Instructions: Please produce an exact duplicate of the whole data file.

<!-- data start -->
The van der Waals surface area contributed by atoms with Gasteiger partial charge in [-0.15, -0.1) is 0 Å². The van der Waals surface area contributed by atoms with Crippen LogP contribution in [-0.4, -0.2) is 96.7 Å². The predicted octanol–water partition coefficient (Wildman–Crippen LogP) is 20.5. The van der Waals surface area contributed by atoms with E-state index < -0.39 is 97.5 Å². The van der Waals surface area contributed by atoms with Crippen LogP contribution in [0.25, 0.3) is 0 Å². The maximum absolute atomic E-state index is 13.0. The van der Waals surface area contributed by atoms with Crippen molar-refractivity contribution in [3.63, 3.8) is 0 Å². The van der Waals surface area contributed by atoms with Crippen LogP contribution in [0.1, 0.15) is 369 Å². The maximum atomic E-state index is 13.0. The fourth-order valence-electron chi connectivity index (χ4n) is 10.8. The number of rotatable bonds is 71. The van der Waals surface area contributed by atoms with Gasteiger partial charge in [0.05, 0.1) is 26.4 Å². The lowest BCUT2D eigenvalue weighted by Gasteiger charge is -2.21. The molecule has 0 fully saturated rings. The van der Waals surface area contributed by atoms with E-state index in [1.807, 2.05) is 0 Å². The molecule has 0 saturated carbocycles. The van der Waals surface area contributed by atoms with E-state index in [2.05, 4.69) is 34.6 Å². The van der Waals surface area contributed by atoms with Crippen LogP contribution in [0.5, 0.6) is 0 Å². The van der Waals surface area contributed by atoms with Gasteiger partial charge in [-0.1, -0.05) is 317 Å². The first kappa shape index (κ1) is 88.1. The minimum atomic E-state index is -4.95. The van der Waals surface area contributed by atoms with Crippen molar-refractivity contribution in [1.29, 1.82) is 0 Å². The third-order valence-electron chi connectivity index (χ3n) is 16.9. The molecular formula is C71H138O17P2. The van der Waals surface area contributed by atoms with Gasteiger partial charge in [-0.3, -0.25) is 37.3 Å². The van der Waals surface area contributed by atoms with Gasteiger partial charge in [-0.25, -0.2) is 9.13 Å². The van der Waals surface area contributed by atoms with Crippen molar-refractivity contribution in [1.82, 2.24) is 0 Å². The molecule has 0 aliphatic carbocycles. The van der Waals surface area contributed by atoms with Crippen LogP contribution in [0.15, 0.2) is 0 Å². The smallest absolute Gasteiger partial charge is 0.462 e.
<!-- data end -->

The van der Waals surface area contributed by atoms with Gasteiger partial charge in [-0.15, -0.1) is 0 Å². The van der Waals surface area contributed by atoms with Crippen LogP contribution in [-0.4, -0.2) is 96.7 Å². The predicted octanol–water partition coefficient (Wildman–Crippen LogP) is 20.5. The van der Waals surface area contributed by atoms with E-state index < -0.39 is 97.5 Å². The van der Waals surface area contributed by atoms with Crippen LogP contribution in [0.25, 0.3) is 0 Å². The maximum absolute atomic E-state index is 13.0. The van der Waals surface area contributed by atoms with Crippen molar-refractivity contribution in [3.63, 3.8) is 0 Å². The van der Waals surface area contributed by atoms with Crippen LogP contribution in [0.1, 0.15) is 369 Å². The maximum atomic E-state index is 13.0. The fourth-order valence-electron chi connectivity index (χ4n) is 10.8. The number of rotatable bonds is 71. The van der Waals surface area contributed by atoms with Gasteiger partial charge in [0.05, 0.1) is 26.4 Å². The lowest BCUT2D eigenvalue weighted by Gasteiger charge is -2.21. The molecule has 0 fully saturated rings. The van der Waals surface area contributed by atoms with E-state index in [1.807, 2.05) is 0 Å². The molecule has 0 saturated carbocycles. The van der Waals surface area contributed by atoms with E-state index in [2.05, 4.69) is 34.6 Å². The van der Waals surface area contributed by atoms with Crippen LogP contribution in [0.5, 0.6) is 0 Å². The van der Waals surface area contributed by atoms with Gasteiger partial charge in [-0.1, -0.05) is 317 Å². The first kappa shape index (κ1) is 88.1. The minimum atomic E-state index is -4.95. The van der Waals surface area contributed by atoms with Crippen molar-refractivity contribution in [1.29, 1.82) is 0 Å². The third-order valence-electron chi connectivity index (χ3n) is 16.9. The molecular formula is C71H138O17P2. The van der Waals surface area contributed by atoms with Gasteiger partial charge in [-0.3, -0.25) is 37.3 Å². The van der Waals surface area contributed by atoms with Gasteiger partial charge in [-0.25, -0.2) is 9.13 Å². The van der Waals surface area contributed by atoms with Crippen molar-refractivity contribution in [1.82, 2.24) is 0 Å². The molecule has 0 aliphatic carbocycles. The van der Waals surface area contributed by atoms with Crippen LogP contribution in [0.15, 0.2) is 0 Å². The smallest absolute Gasteiger partial charge is 0.462 e.